Several studies have suggested that single neurons in the PFC show directional delay-period activity that is modulated by predicted reward (Watanabe, 1996; Leon and Shadlen, 1999; Kobayashi et al., 2002). Further, the PFC neurons have been demonstrated to code associations between sensory stimuli and the predicted reward (Watanabe, 1990, 1992). These studies have suggested that such reward prediction can contribute to reward-based control/learning of behaviour. However, it is also important for reward-based behavioural control to associate reward/non-reward with the response made immediately before (Balleine and Dickinson, 1998). We demonstrate here that the dlPFC neurons show post-response activity that was modulated by both the direction of the prior response and its reward-contingency, suggesting that such neurons encode retrospective, but not prospective/expectational, response–outcome association.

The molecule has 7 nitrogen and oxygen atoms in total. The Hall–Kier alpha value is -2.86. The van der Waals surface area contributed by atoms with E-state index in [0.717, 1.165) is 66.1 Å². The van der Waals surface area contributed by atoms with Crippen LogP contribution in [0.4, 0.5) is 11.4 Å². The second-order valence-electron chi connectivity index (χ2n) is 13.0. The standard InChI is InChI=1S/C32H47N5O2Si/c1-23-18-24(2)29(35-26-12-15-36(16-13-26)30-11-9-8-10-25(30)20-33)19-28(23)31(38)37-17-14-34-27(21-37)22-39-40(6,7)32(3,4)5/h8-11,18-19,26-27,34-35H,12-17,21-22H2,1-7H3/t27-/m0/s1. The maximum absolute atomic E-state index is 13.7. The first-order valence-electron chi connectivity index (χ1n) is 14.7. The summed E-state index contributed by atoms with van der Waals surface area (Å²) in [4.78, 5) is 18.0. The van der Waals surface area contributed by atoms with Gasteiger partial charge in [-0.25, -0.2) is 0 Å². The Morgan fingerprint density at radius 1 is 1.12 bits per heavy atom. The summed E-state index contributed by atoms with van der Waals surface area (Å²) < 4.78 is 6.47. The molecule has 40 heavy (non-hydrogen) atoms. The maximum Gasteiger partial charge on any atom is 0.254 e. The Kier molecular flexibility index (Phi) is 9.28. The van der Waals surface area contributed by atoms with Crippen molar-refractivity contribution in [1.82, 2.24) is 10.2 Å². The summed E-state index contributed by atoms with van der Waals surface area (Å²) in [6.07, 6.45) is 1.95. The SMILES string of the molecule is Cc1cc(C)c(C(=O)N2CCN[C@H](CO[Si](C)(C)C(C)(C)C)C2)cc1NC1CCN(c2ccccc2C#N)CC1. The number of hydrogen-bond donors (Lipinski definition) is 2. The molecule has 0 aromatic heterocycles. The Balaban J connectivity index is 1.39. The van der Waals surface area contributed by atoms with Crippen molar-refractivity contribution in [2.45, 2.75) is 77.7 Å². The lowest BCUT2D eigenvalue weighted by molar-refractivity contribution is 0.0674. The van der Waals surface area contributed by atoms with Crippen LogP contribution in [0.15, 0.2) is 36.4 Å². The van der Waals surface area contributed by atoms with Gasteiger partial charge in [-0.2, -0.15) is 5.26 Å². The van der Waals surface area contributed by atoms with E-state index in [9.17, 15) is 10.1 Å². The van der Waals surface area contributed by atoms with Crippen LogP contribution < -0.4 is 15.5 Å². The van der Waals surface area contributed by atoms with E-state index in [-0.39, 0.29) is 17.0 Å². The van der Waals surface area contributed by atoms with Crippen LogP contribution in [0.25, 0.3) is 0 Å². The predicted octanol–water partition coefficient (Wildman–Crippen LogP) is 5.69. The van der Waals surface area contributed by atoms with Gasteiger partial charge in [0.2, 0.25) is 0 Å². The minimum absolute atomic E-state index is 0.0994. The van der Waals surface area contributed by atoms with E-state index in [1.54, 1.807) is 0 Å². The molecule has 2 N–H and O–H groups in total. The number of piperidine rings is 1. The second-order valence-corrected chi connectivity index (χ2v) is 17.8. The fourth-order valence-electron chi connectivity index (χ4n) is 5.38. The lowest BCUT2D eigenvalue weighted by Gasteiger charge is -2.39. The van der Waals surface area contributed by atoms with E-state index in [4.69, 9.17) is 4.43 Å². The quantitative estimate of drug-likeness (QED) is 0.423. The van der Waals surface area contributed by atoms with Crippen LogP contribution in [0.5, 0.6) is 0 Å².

A few previous studies using tasks with GO/NO-GO responses reported that neurons in the dlPFC showed differential reward-related post-trial activity according to the preceding response, i.e. GO/NO-GO (Niki and Watanabe, 1979; Kubota and Komatsu, 1985; Watanabe, 1989). However, systematic analysis of these post-trial activities has been limited, particularly for cognitive spatial behaviours. In contrast to these previous studies, we adopted a variant of an ODR task that has been widely used to examine the involvement of the PFC in visuospatial working memory in monkeys (Funahashi et al., 1989; Sawaguchi and Iba, 2001) as well as humans (Sweeney et al., 1996). These studies with the ODR task have suggested that the dlPFC is involved in the cognitive control of spatial behaviour, particularly spatial working-memory guided behaviour (for reviews, see Funahashi and Kubota, 1994; Goldman-Rakic, 1995; Fuster, 1997). In agreement, several lines of research have reported that the dlPFC is critical for performance of a spatial self-ordered task (Passingham, 1985; Owen et al., 1996; Levy and Goldman-Rakic, 1999), suggesting that this region is involved in the monitoring and/or manipulation of outcome of a spatial response. Here, for the first time, we found that distinct dlPFC neuronal groups code the outcome (reward/non-reward) of a different spatial response made immediately before. The PFC has been suggested to be involved in processes of updating the status to select a response (Owen et al., 1996; Funahashi and Inoue, 2000; Petrides, 2000), which is essential for contextually dependent, flexible control of behaviour. The Rw– and Rw+ neurons described here may subserve such a flexible/dynamic control of appropriate spatial behaviour by means of contributing to updating signals.